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3. June 2021 0 By Horst Buchwald

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Shenzen, 6/3/2021

Two days ago, Huawei unveiled its long-announced homegrown operating system, HarmonyOS 2. What are the chances for a comeback in the West?

It is not a copy of Android or IOS. Huawei experts describe it as a “next-generation operating system for smart devices.” In other words, it’s already fit for the Internet of Things. All mobile wearable and smart home devices, as well as in-car infotainment systems, can be operated with it because all things share a common language. Users can thus enjoy smooth and secure connections.

Huawei describes the following examples:

– A movie can be projected from the smartphone to the TV with a single swipe of the smartscreen icon.

– Apps can be moved back and forth between different devices at will. Installation on each of these devices is not necessary, because all functions and services are available on each connected device.

Huawei estimates that the number of HarmonyOS-equipped devices will reach 300 million by the end of 2021, including more than 200 million devices from Huawei. Richard Yu, CEO of the Consumer Business Group reasons, “We are surrounded by more and more smart devices these days and are in a world where all things are connected.”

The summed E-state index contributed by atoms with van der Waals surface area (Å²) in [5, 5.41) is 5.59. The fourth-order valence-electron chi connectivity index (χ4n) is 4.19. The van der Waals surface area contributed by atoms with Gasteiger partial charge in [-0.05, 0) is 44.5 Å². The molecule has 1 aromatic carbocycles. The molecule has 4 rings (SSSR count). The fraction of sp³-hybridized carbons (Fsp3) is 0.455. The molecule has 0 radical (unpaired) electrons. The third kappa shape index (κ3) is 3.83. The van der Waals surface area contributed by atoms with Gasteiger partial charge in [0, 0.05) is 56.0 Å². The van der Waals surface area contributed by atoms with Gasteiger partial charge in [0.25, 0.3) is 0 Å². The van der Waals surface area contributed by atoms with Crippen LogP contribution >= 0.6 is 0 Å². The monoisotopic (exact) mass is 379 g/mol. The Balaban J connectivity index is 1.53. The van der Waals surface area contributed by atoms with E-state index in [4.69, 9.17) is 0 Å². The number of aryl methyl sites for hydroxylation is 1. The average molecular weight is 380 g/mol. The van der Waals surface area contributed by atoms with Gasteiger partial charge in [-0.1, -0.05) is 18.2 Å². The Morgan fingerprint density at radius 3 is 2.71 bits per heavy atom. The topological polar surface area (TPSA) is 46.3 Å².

Wang Chenglu, president of the software division, adds, “The problem with existing operating systems is that devices can’t be connected easily.” Users often have to download separate apps first to do so. “But with Harmony, devices can be connected into one super device. It will work as one file system, literally as one device.”

Industry insiders say the system’s success will depend largely on whether it can attract enough hardware and software developers to join the HarmonyOS ecosystem within a short window of time. Huawei is also aware of this. For Huawei’s Consumer Business Group, the near-term market share target for the HarmonyOS ecosystem is 16 percent. “Sixteen percent is a threshold for the ecosystem of an operating system to develop successfully. It is a threshold that Huawei needs to cross,” Wang said.

Chinese industries including home appliances, sports and fitness, travel, entertainment and education have welcomed the launch of HarmonyOS. In May, Midea Group, a leading Chinese home appliance maker, announced it would launch about 200 new products with HarmonyOS by the end of this year.

Wang believes the smartphone market has reached saturation. Smartphones would remain the dominant device in people’s lives, mainly because most developers have few other platforms to develop for. Instead, there is a need for a system that bridges the gap between devices, Wang said.

Wang said he would welcome other smartphone makers adopting HarmonyOS, but added that Huawei sees greater opportunities in working with makers of other devices.

Will Wong, a research manager at International Data Corporation, has a similar view. He said it is not imperative for Huawei to have other smartphone makers adopt HarmonyOS. “But for Huawei to achieve its goals, it will be important to get other electronics brands and even automakers on board for the OS. China offers a favorable market ecosystem to achieve this goal.”

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